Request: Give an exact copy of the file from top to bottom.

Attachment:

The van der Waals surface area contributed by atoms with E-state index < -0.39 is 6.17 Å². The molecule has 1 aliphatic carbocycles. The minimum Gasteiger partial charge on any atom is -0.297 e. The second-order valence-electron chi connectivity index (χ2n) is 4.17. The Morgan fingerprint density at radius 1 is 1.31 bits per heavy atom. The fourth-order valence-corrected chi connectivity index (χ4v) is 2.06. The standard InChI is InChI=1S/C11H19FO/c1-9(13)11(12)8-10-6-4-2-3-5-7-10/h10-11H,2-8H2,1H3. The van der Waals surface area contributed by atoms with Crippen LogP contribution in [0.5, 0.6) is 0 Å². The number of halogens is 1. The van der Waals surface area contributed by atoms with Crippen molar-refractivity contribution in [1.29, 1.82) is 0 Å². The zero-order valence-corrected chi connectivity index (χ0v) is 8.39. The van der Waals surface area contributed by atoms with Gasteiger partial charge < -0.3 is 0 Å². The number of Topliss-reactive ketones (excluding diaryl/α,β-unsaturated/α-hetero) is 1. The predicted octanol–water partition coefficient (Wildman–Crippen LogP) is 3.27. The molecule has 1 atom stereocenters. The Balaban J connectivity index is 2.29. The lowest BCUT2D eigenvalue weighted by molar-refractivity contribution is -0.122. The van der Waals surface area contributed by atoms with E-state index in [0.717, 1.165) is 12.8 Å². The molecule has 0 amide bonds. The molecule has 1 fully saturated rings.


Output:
The van der Waals surface area contributed by atoms with E-state index < -0.39 is 6.17 Å². The molecule has 1 aliphatic carbocycles. The minimum Gasteiger partial charge on any atom is -0.297 e. The second-order valence-electron chi connectivity index (χ2n) is 4.17. The Morgan fingerprint density at radius 1 is 1.31 bits per heavy atom. The fourth-order valence-corrected chi connectivity index (χ4v) is 2.06. The standard InChI is InChI=1S/C11H19FO/c1-9(13)11(12)8-10-6-4-2-3-5-7-10/h10-11H,2-8H2,1H3. The van der Waals surface area contributed by atoms with Crippen LogP contribution in [0.5, 0.6) is 0 Å². The number of halogens is 1. The van der Waals surface area contributed by atoms with Crippen molar-refractivity contribution in [1.29, 1.82) is 0 Å². The zero-order valence-corrected chi connectivity index (χ0v) is 8.39. The van der Waals surface area contributed by atoms with Gasteiger partial charge < -0.3 is 0 Å². The number of Topliss-reactive ketones (excluding diaryl/α,β-unsaturated/α-hetero) is 1. The predicted octanol–water partition coefficient (Wildman–Crippen LogP) is 3.27. The molecule has 1 atom stereocenters. The Balaban J connectivity index is 2.29. The lowest BCUT2D eigenvalue weighted by molar-refractivity contribution is -0.122. The van der Waals surface area contributed by atoms with E-state index in [0.717, 1.165) is 12.8 Å². The molecule has 0 amide bonds. The molecule has 1 fully saturated rings.